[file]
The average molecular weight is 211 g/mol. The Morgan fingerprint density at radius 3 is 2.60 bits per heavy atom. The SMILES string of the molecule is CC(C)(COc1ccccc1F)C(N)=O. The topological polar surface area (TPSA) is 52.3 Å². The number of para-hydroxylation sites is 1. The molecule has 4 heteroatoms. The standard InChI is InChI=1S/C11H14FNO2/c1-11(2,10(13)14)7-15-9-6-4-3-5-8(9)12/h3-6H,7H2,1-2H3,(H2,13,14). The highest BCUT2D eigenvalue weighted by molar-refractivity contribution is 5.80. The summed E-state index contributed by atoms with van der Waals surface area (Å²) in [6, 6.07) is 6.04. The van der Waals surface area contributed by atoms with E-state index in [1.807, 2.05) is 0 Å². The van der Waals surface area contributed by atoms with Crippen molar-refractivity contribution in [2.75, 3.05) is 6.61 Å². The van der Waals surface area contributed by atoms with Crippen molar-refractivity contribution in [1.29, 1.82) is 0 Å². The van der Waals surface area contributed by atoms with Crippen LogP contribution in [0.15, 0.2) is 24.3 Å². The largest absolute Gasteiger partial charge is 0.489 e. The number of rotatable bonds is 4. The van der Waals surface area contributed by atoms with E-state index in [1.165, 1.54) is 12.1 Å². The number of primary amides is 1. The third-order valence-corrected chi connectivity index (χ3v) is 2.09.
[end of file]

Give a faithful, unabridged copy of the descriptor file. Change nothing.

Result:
The average molecular weight is 211 g/mol. The Morgan fingerprint density at radius 3 is 2.60 bits per heavy atom. The SMILES string of the molecule is CC(C)(COc1ccccc1F)C(N)=O. The topological polar surface area (TPSA) is 52.3 Å². The number of para-hydroxylation sites is 1. The molecule has 4 heteroatoms. The standard InChI is InChI=1S/C11H14FNO2/c1-11(2,10(13)14)7-15-9-6-4-3-5-8(9)12/h3-6H,7H2,1-2H3,(H2,13,14). The highest BCUT2D eigenvalue weighted by molar-refractivity contribution is 5.80. The summed E-state index contributed by atoms with van der Waals surface area (Å²) in [6, 6.07) is 6.04. The van der Waals surface area contributed by atoms with E-state index in [1.807, 2.05) is 0 Å². The van der Waals surface area contributed by atoms with Crippen molar-refractivity contribution in [2.75, 3.05) is 6.61 Å². The van der Waals surface area contributed by atoms with Crippen molar-refractivity contribution in [1.29, 1.82) is 0 Å². The van der Waals surface area contributed by atoms with Crippen LogP contribution in [0.15, 0.2) is 24.3 Å². The largest absolute Gasteiger partial charge is 0.489 e. The number of rotatable bonds is 4. The van der Waals surface area contributed by atoms with E-state index in [1.165, 1.54) is 12.1 Å². The number of primary amides is 1. The third-order valence-corrected chi connectivity index (χ3v) is 2.09.